Through Spring, Summer and Autumn we regularly make juices as part of our morning routine. These are some of our carrot juices. Carrots pair well with other fruit and vegetables like apples and beetroot. Try our delicious combos listed below.
Are you weary? Stressed? In need of some relaxation? I have a rasayana for you – saffron in milk with honey and ghee. Amazingly, this drink relaxes and destresses. You feel your breath ease and deepen and worries vanish.
The art and science of rasayana is about lengthening the lifespan, and individual rasayana recipes can be considered as tonics or something that enhances well being. Rasayanas not only include food but behaviours and practices.
This is a very precious recipe.
Through Spring, Summer and Autumn we regularly make and drink juices as part of our morning routine. We are lucky enough to have 2 orange trees which fruit at different times, so we have fresh oranges from late Autumn one year through Winter, then Summer, to early Autumn the next year. That is, unless we eat them so quickly there are none left on the tree. Oranges pair well with other fruit and vegetables like Summer stone fruits, apples, other citrus and beetroot. Try our delicious combos listed below.
There are several recipes for Tulasyadi Phanta. This is one that is not so common – perhaps more recent as it includes lemongrass. It is a infusion that is good for colds and fevers, and also if you are exhausted from work or illness, and need to feel comforted and rested.
The infusion is made with Tulsi, the Indian holy basil, seeped with lemongrass, cloves and cinnamon. It really is relaxing – as you sip it in the afternoon you feel your body beginning to relax and your breath deepen. It is a gorgeous way to wind down.
The word chai originated from the Hindustani word chai which was derived from the Chinese word for tea, known as cha. Chai just means tea in India. Outside of India it is often known as masala chai to indicate the inclusion of spices.
The making of Chai uses techniques that go against all of the rules of British-influenced methods of brewing tea. It is brewed in milk rather than seeped in water. The tea that goes into making chai is simmered for some time, rather than seeped for under a minute or two. It is sweetened as a matter of course. And of course, chai includes spices (although it can be made without spices). Chai tastes nothing like regular tea with milk.
There is a distinct method or ritual for making chai, and one that I will share with you today. Tarak chai (also spelt kadak, karak and tadak) is a strong tea, and describes the taste that you get when tea is simmered rather than seeped, and simmered for a number of minutes.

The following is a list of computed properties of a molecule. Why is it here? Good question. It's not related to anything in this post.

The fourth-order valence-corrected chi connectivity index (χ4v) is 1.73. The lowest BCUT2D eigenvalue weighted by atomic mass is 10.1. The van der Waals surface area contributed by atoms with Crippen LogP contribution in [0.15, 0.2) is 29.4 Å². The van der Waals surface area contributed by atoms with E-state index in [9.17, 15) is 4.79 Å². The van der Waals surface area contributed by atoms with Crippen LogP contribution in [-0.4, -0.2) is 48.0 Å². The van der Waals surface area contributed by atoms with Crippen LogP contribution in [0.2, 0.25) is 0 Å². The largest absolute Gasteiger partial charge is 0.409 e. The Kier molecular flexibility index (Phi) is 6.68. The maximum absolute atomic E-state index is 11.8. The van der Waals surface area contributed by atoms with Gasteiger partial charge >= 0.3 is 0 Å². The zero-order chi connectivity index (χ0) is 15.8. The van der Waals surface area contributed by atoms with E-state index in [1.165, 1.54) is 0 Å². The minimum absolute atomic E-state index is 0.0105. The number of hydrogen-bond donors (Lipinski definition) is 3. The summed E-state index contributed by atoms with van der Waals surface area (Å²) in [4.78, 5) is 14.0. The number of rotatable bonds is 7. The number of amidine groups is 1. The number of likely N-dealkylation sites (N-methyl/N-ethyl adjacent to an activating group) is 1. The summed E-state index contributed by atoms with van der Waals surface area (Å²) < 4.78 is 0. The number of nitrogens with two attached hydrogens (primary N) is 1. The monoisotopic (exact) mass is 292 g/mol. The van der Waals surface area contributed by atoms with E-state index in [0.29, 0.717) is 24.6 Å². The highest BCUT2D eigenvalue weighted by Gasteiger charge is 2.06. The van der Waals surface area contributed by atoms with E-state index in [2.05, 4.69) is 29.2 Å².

Chai can be infused in water (milk is added later), directly into simmering milk, or in a combination of milk and water. Each household makes chai slightly differently.
Chai is the comforting drink that we all need every day. It is made from tea, usually an Assam tea, spices, milk and sugar. The spices are simmered in water and milk with the tea for some minutes to infuse the flavour, and it is sweetened before serving. The tea is simmered with the spices – a different way of brewing it when we consider the dunk-in-dunk-out method of the British and others.
Learn how to make Chai properly here.
Enjoy these 20 or so different Chai recipes.
Lemongrass grows freely in my garden, as it does in India, and it is used to add fragrance and that beautiful lemon flavour to salads, rice and S.E. Asian dishes. But in India its use in cooking is limited despite its availability. It features mainly in drinks and soups, such as this fragrant tomato soup.
Here it is used in a simple but elegant chai – a lemon grass bulb and an Indian tea bag or loose leaf tea. Jaggery or rock sugar is used to sweeten the tea, and it can be taken with or without milk. It is a wonderfully refreshing tea on a warm Summer afternoon or evening. I encourage you to try it.
It is loquat season as I write, and luckily our tree is laden down with fruit. Funny little things the fruit needs to be used straight off the tree, otherwise they bruise easily and can turn brown.
We make lassi with locquats, and they are delicious. Ice cold on a hot day, there is nothing better.
By the way, Loquats can also be spelt Locquats. Go figure.
We have a range of sweet, fruit and salt lassi recipes for you to browse. Explore all of our Yoghurt recipes too. The Drinks recipes are here. Explore our Indian recipes and our Indian Essentials. Or be inspired by our Late Spring recipes.
There is a tradition in various parts of the world to add salt and some fat or oil to tea and/or coffee – from Ayurveda to Nepal to Mongolia and other parts of the world. We make an easy version of this using our common domestic coffee making equipment.
In the depths of Winter we turn to hot drinks to warm the body. But there are herbs and spices that will also warm us from the inside. Rosemary is one, ginger another, and black pepper too. This drink uses ginger, cardamom and pepper and will tingle and warm your body in the coldest of weathers. It is consumed either warm or at room temperature, so is a no-fuss recipe.
In India, ginger is well known as a cure for colds and sore throats. Dry ginger powder mixed with water is said to work wonders to relieve stiff joints. You can see that this drink is essential during Winter.
The dry ginger powder is essential to this drink – for maximum effect, don’t substitute with ginger root. The ginger, cardamom and pepper do not dissolve completely. Do as I do and stir while drinking, or allow it to sit for 5 or so minutes, then strain.